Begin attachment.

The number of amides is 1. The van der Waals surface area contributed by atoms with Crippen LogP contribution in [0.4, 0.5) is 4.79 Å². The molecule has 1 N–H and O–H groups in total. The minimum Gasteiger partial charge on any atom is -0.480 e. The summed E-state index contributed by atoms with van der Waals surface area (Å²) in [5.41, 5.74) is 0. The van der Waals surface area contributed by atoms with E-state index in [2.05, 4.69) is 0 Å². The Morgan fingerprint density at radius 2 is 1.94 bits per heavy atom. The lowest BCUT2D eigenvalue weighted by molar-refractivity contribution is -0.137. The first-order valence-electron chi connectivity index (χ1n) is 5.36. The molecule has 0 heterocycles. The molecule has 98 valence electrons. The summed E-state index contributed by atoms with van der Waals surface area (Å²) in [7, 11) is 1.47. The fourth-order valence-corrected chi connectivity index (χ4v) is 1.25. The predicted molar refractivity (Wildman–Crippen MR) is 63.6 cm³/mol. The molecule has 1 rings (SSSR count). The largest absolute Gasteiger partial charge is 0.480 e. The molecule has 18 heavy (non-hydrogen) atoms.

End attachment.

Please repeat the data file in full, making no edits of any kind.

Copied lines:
The number of amides is 1. The van der Waals surface area contributed by atoms with Crippen LogP contribution in [0.4, 0.5) is 4.79 Å². The molecule has 1 N–H and O–H groups in total. The minimum Gasteiger partial charge on any atom is -0.480 e. The summed E-state index contributed by atoms with van der Waals surface area (Å²) in [5.41, 5.74) is 0. The van der Waals surface area contributed by atoms with E-state index in [2.05, 4.69) is 0 Å². The Morgan fingerprint density at radius 2 is 1.94 bits per heavy atom. The lowest BCUT2D eigenvalue weighted by molar-refractivity contribution is -0.137. The first-order valence-electron chi connectivity index (χ1n) is 5.36. The molecule has 0 heterocycles. The molecule has 98 valence electrons. The summed E-state index contributed by atoms with van der Waals surface area (Å²) in [7, 11) is 1.47. The fourth-order valence-corrected chi connectivity index (χ4v) is 1.25. The predicted molar refractivity (Wildman–Crippen MR) is 63.6 cm³/mol. The molecule has 1 rings (SSSR count). The largest absolute Gasteiger partial charge is 0.480 e. The molecule has 18 heavy (non-hydrogen) atoms.